Pontoon boat in rough water? Are they safe? With the hottest days of summer yet to come, there are many families still gearing up for what the season has to offer. Whether it is fishing that is your family’s thing or just lounging in the sun out on the open water, there is no better option than a pontoon boat.
These boats are not only one of the most affordable options available today, but they are one of the most widely available. Due to COVID, some items have become harder and harder to procure, causing the prices to rapidly increase. This won’t be the case with pontoon boats because of their popularity.
Pontoon Boat In Rough Water
That being said, pontoon boats are not impervious to dangers. Even with proper life jackets and water safety in hand, your family could be put in danger while venturing on a pontoon boat.
This is why it is imperative to know and understand the dangers you face when heading out on the open waters. One such danger will be rough water.
How do pontoon boats handle rough water and how should you react when exposed to such conditions? That’s exactly what you are going to learn so you’ll be prepared for a whole summer full of bright sun, laughs, and family fun.
Read More: How to drive a Pontoon Boat.
The Two-Hulled Boat
The one thing that you need to know about pontoon boats, and this is one of the reasons that many people opt for these boats over others, is that they have two hulls. Generally speaking, the two hulls will allow the boats to handle much better in choppy and rough water conditions.
Now, this doesn’t mean there aren’t still dangers. It just means that these boats, due to their design, are likely to handle and maneuver better. The two hulls provide more stability.
The two hulls in combination with a little common sense and you shouldn’t have a problem keeping your family safe on the open water. Along with ignoring common sense, you can end up in trouble not knowing and understanding how to handle the two hulled machines, especially when the water gets rough.
Pontoons Can Flip
Before you start learning too much more about pontoons and how to handle them, you’ll need to understand that these two hulled boats are not impervious to flipping. Most people think because these boats have two hulls that they can’t be flipped. This is not the case at all.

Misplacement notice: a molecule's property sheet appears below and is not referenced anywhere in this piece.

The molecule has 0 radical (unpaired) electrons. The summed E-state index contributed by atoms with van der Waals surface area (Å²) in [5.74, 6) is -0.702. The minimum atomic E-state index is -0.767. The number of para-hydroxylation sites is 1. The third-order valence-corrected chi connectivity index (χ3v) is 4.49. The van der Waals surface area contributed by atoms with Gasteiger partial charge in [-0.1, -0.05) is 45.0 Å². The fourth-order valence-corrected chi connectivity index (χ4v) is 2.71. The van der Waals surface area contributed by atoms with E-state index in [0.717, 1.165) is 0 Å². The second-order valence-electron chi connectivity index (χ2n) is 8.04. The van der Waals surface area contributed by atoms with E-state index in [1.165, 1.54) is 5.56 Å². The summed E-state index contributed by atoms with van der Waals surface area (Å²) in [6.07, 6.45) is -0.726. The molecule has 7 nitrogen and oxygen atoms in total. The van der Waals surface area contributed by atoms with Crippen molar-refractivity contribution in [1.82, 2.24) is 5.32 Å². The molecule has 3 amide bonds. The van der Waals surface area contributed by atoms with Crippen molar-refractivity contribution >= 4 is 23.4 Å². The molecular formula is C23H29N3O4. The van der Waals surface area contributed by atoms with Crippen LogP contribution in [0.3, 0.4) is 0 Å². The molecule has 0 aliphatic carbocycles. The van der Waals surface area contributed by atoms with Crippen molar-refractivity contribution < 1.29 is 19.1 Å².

While they are much harder to flip, they are not completely impervious to the action. Just think of a car or truck. How many of these vehicles have you seen flipped upside down on their tops sitting aside the road? Probably more than you care to mention.
Flipping a pontoon boat is possible, but it’s highly unlikely when applying proper responsibility. That being said, forces of nature cannot be controlled.
You might be put in some situations that are just out of your control, but knowing the right steps and actions to take can go a long way. Knowing these very things can take you from boat owner to boat captain.
Read More: What is the Major Danger of Anchoring a Fishing Boat from the Stern?
Maintaining An Even Load Abroad
Given that pontoon boats are social vehicles, it is likely that you won’t be heading into the open water on one of these devices by yourself. It’s also likely that you’ll be taking a load of gear with you as well.
Whether it be fishing gear, swimming gear, or a whole load of passengers, you’ll want to make sure that everything is always evenly distributed throughout the hulls. Weight distribution can play a major factor in choppy waters.
This is something that you’ll not only need to be aware of, but your passengers will need to be aware of. You always have the option of informing them before heading out for the day or you can inform them when you suspect that rough waters are ahead.
Just stress to them the importance of maintaining an even weight distribution. You always want an equal number of weights on each side of the pontoons.